erudition


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  • noun

Synonyms for erudition

learning

Synonyms for erudition

known facts, ideas, and skill that have been imparted

Synonyms for erudition

References in periodicals archive ?
Here any passage from the classroom to the actual fashioning of art has been much less obvious: the kinds of erudition generated by wide-ranging historical inquiry have been far more resistant to codification in ways that suggested immediate practical applications and rewards.
The broad erudition and diverse methodology acquired during her own intellectual pilgrimage give Duden the tools to integrate Storch's recorded observations into a set of generalizations about the body experiences of suffering women in the 1730's, and about the ways that the doctor attempted to alleviate their miseries.
Still, Backus is to be commended for the care and thoroughness that she brings to the interpretation of the material, and the erudition she brings to the project.
Del Rio emerges as an unlikely raconteur, guiding readers through a maze of theology, law, and magic with wit and erudition.
Aycock's obsessive erudition, her affection for games, and the night sky's weighty presence in her work bring to mind Joseph Cornell's assemblages, which--despite the difference in scale--create a similar feeling of vertigo.
The work that is involved in claiming the right to speak sometimes dominates what is actually being said; there is a Du Boisian ostentation, for example, in West's parading of his dazzling erudition, and some of his occasionally strained attempts to assert the interconnectedness of everything with everything else recall the contorted headmasterly postures of C.
In a long-awaited book written with elegance and erudition, Lester Little undertakes the first full-length study of these maledictions.
His essay on Picasso's Gongora elegantly displays both literary erudition and a firsthand grasp of Spanish.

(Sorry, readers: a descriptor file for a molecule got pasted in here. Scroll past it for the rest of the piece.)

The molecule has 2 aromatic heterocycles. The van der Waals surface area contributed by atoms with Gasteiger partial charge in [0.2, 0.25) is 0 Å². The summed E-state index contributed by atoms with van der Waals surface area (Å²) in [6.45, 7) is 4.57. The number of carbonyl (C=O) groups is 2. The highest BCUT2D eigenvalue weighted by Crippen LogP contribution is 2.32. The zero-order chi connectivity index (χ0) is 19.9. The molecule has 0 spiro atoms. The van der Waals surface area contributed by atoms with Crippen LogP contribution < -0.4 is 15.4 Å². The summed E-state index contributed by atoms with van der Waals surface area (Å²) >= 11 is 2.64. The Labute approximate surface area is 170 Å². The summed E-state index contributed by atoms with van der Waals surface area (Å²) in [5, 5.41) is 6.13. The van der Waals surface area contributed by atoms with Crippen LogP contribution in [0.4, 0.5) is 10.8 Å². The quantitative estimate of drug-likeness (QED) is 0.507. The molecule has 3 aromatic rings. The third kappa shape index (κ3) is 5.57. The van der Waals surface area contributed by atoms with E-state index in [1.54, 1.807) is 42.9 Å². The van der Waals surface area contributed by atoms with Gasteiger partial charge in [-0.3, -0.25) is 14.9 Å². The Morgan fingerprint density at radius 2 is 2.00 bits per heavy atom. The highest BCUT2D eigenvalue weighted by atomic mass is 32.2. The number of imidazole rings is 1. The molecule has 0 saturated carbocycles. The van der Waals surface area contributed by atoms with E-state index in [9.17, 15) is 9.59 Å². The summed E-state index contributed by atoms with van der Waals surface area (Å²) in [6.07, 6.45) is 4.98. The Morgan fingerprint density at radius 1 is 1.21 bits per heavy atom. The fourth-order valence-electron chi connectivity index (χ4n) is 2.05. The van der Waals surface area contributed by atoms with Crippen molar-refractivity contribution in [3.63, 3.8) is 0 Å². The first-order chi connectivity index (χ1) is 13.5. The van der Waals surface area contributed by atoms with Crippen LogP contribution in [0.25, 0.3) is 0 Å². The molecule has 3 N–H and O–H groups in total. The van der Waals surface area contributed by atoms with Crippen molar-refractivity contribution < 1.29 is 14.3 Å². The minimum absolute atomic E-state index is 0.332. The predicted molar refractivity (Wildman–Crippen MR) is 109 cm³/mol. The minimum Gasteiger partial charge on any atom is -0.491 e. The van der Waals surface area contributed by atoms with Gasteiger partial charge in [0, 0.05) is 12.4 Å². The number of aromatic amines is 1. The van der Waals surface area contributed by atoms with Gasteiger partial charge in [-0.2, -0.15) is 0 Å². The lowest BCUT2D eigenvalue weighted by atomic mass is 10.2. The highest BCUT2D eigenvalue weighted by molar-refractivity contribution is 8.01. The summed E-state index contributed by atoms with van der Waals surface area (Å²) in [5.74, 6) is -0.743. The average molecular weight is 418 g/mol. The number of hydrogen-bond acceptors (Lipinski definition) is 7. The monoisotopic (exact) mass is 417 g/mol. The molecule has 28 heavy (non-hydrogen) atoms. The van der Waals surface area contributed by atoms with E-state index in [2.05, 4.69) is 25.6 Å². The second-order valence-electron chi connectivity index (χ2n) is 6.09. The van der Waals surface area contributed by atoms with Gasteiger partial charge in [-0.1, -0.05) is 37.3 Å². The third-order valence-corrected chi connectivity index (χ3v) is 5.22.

The fruit of immense erudition, Wind's book is grounded in a deep knowledge of the philosophical and theological literature of the Italian Renaissance.
Although evidence is at best fragmentary, some assessment of Humphrey's personal erudition is needed: did he--or could he--read the hundreds of humanist Latin manuscripts he acquired or commissioned?
I suspect that for all his cosmopolitan erudition, Kitaj (who was born in Chagrin Falls, Ohio) retains a certain Midwestern naivete, and I am convinced that both title and interpretation were arrived at after the fact, which is to say, he created this unsettling image and then decided what it meant.
His erudition was matched only by his terrific gift in finding exactly the passage or image he needed to reveal an entire structure.
The introductory essay identifies humanistic, patristic, but mainly classical sources--not only for direct quotations but also for those indirect allusions through which humanist insiders liked to demonstrate their classical erudition to other insiders.
With his weighty contribution to this discourse, he enriches it at the same time that he presents historians of the Renaissance, in Florence and elsewhere, with a powerful array of erudition and ideas to ponder, to debate, and to place firmly in their stock of indispensable works.